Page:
Kaole Community and slum

Monday, June 7, 2010
(Post by Loura, My Mom)
A new day, a new week and a new least for me.. Jenni was here last year! Pastor Fred and Alice and the children, John, Karina and Reva, came and picked us up yesterday after church at Pastor Edward and Alice's. It was bittersweet in that Jenni and I needed a little change of scenery , but at the same time, have grown so close to our new Kenya family. It was hard to leave them for this 3 weeks, but we will be back. If it was this hard to leave after a week and a half, how hard is it going to be to say goodbye to come home to America!! But we are here now, At Pastor Fred and Alice's. It is entirely different from Kawangware. Much quieter, less people...probably a little safer. Here there are indoor toilets and showers at Fred and Alices, but you have to be careful with water because it is rationed. Still, not everyone here has the convenience of indoor plumbing...there are many here also who live in stick and tin homes or no home at all. Off in the distance, I can see some mountains, which helps me... I miss the mountains. I got up this morning and looked out to see where the sun was rising, but it was not over the mountains... it must set this way!! I will look tonight to see! Last night I finally got to meet Christine and Moses and Grace and her grandson, Pavo. It was so very good to finally meet this person that has become my Kenya sister!!!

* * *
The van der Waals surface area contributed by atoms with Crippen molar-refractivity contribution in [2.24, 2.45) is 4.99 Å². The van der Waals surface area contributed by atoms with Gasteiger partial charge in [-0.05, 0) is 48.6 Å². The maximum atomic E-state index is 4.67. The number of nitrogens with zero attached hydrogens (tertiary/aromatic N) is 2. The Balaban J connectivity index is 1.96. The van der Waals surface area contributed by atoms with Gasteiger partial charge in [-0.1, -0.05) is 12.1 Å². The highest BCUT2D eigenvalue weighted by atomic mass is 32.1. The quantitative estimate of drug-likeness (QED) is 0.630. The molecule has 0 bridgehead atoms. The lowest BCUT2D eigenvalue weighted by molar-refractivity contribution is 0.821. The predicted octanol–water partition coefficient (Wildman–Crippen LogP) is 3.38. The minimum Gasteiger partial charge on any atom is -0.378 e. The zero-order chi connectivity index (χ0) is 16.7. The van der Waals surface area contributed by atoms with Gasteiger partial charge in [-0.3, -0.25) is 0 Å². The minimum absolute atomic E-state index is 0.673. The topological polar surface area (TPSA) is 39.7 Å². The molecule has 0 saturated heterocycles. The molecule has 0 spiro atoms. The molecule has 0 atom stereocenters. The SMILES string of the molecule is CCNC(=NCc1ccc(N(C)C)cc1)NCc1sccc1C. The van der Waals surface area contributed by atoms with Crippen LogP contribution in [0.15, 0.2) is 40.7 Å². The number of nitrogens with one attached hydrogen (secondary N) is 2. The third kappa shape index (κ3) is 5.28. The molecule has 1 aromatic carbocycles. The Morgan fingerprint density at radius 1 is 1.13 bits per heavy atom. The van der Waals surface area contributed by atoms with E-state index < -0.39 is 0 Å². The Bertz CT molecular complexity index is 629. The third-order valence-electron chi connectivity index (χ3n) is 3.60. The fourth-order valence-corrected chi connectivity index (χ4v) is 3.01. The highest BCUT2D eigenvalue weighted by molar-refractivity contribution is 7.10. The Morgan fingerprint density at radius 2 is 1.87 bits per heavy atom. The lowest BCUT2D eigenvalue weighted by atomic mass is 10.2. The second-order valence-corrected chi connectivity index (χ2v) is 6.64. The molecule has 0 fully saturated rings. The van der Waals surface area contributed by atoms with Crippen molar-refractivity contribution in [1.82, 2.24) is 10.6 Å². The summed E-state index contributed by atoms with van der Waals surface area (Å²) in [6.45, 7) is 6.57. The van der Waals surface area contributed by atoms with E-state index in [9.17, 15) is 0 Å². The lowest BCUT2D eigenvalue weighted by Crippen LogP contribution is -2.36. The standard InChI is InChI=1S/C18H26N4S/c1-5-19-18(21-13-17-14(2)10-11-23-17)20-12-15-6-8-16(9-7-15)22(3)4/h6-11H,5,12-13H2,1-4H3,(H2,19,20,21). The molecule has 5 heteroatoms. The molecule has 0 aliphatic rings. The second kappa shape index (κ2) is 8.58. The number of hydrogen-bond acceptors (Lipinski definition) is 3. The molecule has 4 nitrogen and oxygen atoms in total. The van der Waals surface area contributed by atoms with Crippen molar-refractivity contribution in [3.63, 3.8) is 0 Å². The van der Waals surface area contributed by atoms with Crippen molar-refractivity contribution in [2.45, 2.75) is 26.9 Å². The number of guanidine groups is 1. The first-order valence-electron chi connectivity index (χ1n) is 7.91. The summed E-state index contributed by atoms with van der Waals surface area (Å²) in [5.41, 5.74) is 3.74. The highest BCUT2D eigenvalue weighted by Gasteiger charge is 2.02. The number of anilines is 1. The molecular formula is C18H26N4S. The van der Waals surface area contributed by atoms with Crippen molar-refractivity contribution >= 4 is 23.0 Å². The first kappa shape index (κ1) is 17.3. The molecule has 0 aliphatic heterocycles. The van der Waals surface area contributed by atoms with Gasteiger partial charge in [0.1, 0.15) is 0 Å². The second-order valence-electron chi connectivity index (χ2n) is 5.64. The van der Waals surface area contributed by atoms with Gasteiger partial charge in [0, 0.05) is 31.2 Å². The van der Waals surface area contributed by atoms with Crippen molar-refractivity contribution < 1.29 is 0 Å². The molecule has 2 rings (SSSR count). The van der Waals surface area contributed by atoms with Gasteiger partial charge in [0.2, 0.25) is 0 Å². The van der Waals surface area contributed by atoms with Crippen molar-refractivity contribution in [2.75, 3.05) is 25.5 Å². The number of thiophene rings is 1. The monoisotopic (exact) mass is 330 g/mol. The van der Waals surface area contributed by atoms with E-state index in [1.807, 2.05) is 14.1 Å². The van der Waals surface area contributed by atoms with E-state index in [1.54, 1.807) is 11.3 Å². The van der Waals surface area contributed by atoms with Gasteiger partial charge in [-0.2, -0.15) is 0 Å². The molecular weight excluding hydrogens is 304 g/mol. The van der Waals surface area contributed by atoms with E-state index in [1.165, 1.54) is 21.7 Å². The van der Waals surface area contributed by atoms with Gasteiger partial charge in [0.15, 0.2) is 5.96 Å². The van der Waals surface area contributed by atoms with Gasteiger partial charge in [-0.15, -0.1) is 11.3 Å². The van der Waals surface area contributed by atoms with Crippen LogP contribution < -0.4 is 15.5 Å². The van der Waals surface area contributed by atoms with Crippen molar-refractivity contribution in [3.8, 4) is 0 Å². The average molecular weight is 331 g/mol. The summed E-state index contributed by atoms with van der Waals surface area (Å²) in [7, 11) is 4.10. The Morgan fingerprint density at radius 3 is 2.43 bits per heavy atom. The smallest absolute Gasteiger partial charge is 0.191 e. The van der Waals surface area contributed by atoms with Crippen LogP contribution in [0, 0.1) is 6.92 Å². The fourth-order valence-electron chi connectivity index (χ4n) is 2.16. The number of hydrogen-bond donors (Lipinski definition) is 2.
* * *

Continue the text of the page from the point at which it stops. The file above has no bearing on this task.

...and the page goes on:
So it is morning now...Jenni and I are getting ready to head out with Alice to Candlelight school. They have a session in the mornings that Alice calls music therapy. I will write more later!!
We went to Candlelight this morning. I enjoyed so much meeting the children. We went to each class and met them and spoke with them about ourselves for a few minutes. We stayed in the fifth grade class for the longest. They were so full of questions about America... do we eat snake? What karate movies do we like? Who is our favorite actor/ actoress? What is our climate? Do we have snow and what is snow like? It was so fun to tell them about America because they enjoy so much hearing! Then Alice took me on down to the baby, preschool, and 1st grade classes while Jenni stayed up at the main school with the teachers she had made friends with last year to visit. I think I would be happiest there all day. They are so young and tiny , just still babies, so many of them!! So many stories that Alice shared with me about their lives... some left behind by their momma's because the daddys had left or were abusive. Sad stories!